The initial technical session addressed evidence of change and the role of atmospheric sciences. Dispersion, chemical transformations, effects of winds, and dispersion patterns were highlighted. Climatology of desert-related events in Iran and the use of synoptic and spectral analysis were considered. The participants agreed that emphasis should be given to series analyses of surface air temperatures.
A technical session then focused on historical evidence of climate change. The decline of oak forests and investigations of Neoproterozoic glaciation attracted considerable interest. Suggestions for further exploring these developments, and particularly on-the-ground efforts to save the forests of Iran, were considered.
Impacts of air pollution and dust storms both on human health and on climate change, fuel desulfurization, geological investigations in the Arctic and Antarctic regions, resiliency of populated areas, and monitoring of greenhouse gases were on the agenda of the next session.
Biological impacts of climate then came into the foreground. Protected areas, protected pathways between separated areas, and attendant land-use changes were described. The profound implications of climate change for agriculture were highlighted, including the many linkages of the entire food supply system to climate change.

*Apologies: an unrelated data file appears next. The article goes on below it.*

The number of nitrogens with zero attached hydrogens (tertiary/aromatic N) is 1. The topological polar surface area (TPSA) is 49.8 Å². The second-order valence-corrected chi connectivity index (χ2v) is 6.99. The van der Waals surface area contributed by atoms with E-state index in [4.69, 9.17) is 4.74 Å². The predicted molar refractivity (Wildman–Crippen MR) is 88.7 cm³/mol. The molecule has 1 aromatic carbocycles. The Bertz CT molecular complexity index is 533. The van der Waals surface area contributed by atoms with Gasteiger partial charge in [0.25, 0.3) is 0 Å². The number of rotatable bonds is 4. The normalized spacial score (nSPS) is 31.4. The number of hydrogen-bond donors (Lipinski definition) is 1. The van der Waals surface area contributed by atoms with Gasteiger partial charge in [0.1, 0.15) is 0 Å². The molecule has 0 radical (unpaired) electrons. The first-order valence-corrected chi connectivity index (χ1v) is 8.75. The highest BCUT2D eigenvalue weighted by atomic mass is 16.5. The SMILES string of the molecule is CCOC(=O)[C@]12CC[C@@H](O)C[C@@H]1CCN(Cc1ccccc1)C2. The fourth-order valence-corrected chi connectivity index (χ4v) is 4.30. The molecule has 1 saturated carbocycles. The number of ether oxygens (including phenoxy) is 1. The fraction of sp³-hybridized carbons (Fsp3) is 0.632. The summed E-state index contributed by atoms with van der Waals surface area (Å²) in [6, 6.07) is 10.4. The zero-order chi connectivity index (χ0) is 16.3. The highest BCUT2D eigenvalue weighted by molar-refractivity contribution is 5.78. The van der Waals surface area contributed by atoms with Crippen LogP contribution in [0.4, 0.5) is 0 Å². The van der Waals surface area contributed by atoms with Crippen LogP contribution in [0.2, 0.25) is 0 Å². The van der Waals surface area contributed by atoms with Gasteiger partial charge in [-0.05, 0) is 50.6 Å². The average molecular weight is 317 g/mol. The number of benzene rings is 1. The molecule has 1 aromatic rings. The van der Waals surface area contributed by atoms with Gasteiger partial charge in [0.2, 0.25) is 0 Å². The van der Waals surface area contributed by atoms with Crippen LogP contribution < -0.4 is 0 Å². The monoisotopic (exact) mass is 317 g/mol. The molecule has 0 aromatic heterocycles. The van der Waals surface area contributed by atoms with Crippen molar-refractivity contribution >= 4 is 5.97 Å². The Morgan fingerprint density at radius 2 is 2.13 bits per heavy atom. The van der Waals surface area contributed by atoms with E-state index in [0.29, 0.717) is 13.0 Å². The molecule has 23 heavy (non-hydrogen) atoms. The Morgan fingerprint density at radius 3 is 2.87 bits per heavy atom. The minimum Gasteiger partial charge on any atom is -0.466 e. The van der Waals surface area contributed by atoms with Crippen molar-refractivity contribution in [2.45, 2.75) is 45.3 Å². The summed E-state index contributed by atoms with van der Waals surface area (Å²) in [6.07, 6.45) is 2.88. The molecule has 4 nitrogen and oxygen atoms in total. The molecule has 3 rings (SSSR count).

A separate session was devoted to early education, with suggestions that included but extended far beyond climate change. The topic of education is so broad that it deserves consideration at a series of workshops, not just during one session of a single workshop.
The technical sessions concluded with recognition of the grand challenges confronting all countries in considering climate change. While addressing the problems of today and tomorrow is important, the fundamental long-term changes linked to climate change cannot be underestimated. A particularly important step is to address specific regional and local problems. Only then will broad concepts be transformed into actionable initiatives. For example, workshop participants viewed an Iranian film on the shrinkage of Lake Urmia during the past two decades. And a discussion of future problems of the Chesapeake Bay raised new concerns.
During the final session the participants discussed future steps that academies and institutions of the countries could take to expand collaboration. Also, each participant offered suggestions as to steps that could be taken by governments and non-governmental organizations, individually and collectively, to improve the prospects for reversing the decline in the quality of life associated with climate change. These suggestions will be catalogued in the overall compendium of documents considered during at the workshop, which should be available at the beginning of 2016.